The UK’s competition watchdog has said that drug companies have been ripping off the NHS by buying out potential rivals to their medicines to prevent them from competing, which has led to scandalous price increases to the cash-strapped health service of more than 10,000 per cent.
The Competition and Markets Authority (CMA) said it has levied fines of more than £260 million on pharmaceutical firms that prevented others from offering cheaper versions of their medicines, according to The Guardian.
The scandal, which also involved private equity firm Cinven, which owned one of the drug manufacturers, involved hydrocortisone tablets, which tens of thousands of people rely on to treat life-threatening conditions.
Investigations by the CMA into several pharmaceutical firms found that Auden Mckenzie and Actavis UK – now known as Accord-UK – charged the NHS excessive prices for hydrocortisone for almost a decade.
The CMA reported that Auden Mckenzie paid off ‘would-be competitors’ AMCo, now trading as Advanz Pharma, and another company Waymade, to keep out of the market.
The firm caused a price increase that forced the NHS to pay over £80 for a single pack that previously had only cost £1.
Andrea Coscelli, chief executive of the CMA, said: “These are without doubt some of the most serious abuses we have uncovered in recent years.
“The actions of these firms cost the NHS – and therefore taxpayers – hundreds of millions of pounds.”
Coscelli said that Auden Mckenzie’s decision to increase prices for de-branded drugs meant the NHS had little choice but to pay huge sums of taxpayers’ money for essential and lifesaving medicines.
“These were egregious breaches of the law that artificially inflated the costs faced by the NHS, reducing the money available for patient care,” he said.
“Our fine serves as a warning to any other drug firm planning to exploit the NHS.”
The CMA fined Accord-UK £155 million for the overcharging, which occurred between 2008 and 2018, and also fined its former parent company Allergan a further £66 million for paying Waymade and AMCo to keep out of the market.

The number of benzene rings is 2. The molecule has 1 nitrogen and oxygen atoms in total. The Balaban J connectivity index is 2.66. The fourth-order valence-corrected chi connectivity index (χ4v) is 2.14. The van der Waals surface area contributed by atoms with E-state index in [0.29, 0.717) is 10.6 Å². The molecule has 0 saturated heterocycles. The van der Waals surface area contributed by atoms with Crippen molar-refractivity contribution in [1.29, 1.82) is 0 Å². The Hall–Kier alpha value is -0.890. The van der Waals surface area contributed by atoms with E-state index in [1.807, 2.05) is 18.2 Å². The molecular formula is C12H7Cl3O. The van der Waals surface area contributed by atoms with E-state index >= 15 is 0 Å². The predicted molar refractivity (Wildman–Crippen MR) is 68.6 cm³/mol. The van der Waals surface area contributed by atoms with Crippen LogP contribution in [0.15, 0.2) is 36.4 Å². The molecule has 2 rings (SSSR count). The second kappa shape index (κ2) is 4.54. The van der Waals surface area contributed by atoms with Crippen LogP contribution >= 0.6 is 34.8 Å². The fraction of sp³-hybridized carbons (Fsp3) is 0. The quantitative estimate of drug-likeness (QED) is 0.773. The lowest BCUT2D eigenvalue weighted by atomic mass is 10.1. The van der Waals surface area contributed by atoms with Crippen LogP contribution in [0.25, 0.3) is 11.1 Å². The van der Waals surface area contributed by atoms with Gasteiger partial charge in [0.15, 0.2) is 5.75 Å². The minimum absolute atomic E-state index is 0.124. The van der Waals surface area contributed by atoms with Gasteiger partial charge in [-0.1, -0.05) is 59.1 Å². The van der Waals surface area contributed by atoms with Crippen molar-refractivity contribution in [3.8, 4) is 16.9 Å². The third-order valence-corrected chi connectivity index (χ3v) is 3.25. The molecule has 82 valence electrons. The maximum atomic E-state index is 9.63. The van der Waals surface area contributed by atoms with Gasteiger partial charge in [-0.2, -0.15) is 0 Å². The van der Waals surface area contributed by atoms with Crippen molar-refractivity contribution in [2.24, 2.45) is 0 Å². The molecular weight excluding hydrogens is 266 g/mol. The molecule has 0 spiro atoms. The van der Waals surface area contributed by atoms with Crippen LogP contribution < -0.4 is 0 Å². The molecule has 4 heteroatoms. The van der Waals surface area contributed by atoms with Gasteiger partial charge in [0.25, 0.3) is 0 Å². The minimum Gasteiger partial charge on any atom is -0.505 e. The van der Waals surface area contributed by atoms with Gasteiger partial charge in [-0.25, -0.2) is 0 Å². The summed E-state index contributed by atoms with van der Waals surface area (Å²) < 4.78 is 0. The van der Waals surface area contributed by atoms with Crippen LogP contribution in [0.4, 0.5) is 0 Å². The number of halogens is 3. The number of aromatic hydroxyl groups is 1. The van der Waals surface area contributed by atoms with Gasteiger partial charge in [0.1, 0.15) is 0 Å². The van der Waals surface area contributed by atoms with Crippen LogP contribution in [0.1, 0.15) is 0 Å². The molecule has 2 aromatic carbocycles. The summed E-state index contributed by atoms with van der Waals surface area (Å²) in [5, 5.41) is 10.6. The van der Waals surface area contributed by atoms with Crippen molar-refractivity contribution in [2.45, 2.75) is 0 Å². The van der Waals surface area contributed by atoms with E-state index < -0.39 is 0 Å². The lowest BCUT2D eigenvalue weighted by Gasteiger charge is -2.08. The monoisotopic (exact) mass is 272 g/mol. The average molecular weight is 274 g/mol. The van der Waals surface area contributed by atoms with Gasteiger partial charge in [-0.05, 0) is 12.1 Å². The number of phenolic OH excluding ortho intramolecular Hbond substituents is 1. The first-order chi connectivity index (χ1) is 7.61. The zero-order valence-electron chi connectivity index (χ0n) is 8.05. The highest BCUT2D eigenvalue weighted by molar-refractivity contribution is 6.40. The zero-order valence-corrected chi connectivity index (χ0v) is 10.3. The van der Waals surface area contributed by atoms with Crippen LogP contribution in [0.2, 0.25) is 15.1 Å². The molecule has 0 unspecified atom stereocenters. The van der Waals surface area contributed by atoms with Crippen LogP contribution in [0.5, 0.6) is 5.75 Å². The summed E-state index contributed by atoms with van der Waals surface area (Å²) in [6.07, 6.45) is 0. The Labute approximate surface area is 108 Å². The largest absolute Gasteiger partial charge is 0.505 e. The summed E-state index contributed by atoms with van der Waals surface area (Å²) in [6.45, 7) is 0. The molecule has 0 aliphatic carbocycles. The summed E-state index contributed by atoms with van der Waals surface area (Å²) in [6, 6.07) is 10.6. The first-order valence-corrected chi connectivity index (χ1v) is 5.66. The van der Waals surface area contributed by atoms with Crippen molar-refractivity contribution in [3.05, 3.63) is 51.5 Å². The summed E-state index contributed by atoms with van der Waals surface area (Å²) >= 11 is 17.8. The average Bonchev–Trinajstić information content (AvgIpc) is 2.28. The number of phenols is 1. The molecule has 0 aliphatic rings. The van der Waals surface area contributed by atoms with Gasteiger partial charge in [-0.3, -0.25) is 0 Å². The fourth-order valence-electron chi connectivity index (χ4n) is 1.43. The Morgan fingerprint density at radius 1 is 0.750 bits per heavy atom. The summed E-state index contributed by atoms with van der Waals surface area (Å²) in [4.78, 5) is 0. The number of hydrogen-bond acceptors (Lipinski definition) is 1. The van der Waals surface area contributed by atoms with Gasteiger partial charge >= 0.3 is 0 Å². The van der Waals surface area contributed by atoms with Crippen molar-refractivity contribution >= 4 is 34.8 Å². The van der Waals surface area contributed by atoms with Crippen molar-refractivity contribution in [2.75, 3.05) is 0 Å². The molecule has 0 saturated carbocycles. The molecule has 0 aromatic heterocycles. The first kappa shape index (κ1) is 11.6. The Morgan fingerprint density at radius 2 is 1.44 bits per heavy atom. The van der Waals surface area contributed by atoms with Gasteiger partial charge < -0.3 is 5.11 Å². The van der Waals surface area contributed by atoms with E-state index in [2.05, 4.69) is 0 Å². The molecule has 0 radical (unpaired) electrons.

AMCo and Waymade were about to launch generic versions of medicines but were paid £21 million and £1.8 million respectively by Auden Mckenzie to keep away from the lucrative market.
The CMA also fined Advanz and its former parent company, the private equity house Cinven, £43 million for its part in the scandal. Waymade was fined £2.5 million.
The ruling means the NHS will now be able to pursue its damages from the firms. A number of other live competition investigations in the pharmaceutical sector are still ongoing
CMA officials recently secured an £8 million repayment to the NHS over price-fixing on the supply of fludrocortisone and fined four companies £3 million for breaking competition law on the antidepressant nortriptyline.
Auden Mackenzie took over the medicine in 2008, when it was a branded product and thus subject to NHS regulatory price caps. The company then de-branded it, freeing it from price controls, and jacked up the prices massively from 70p a pack in April 2008 to £88 by March 2016 for a pack of 10mg tablets.
If you’re looking for global pharmaceuticals wholesale, talk to us today.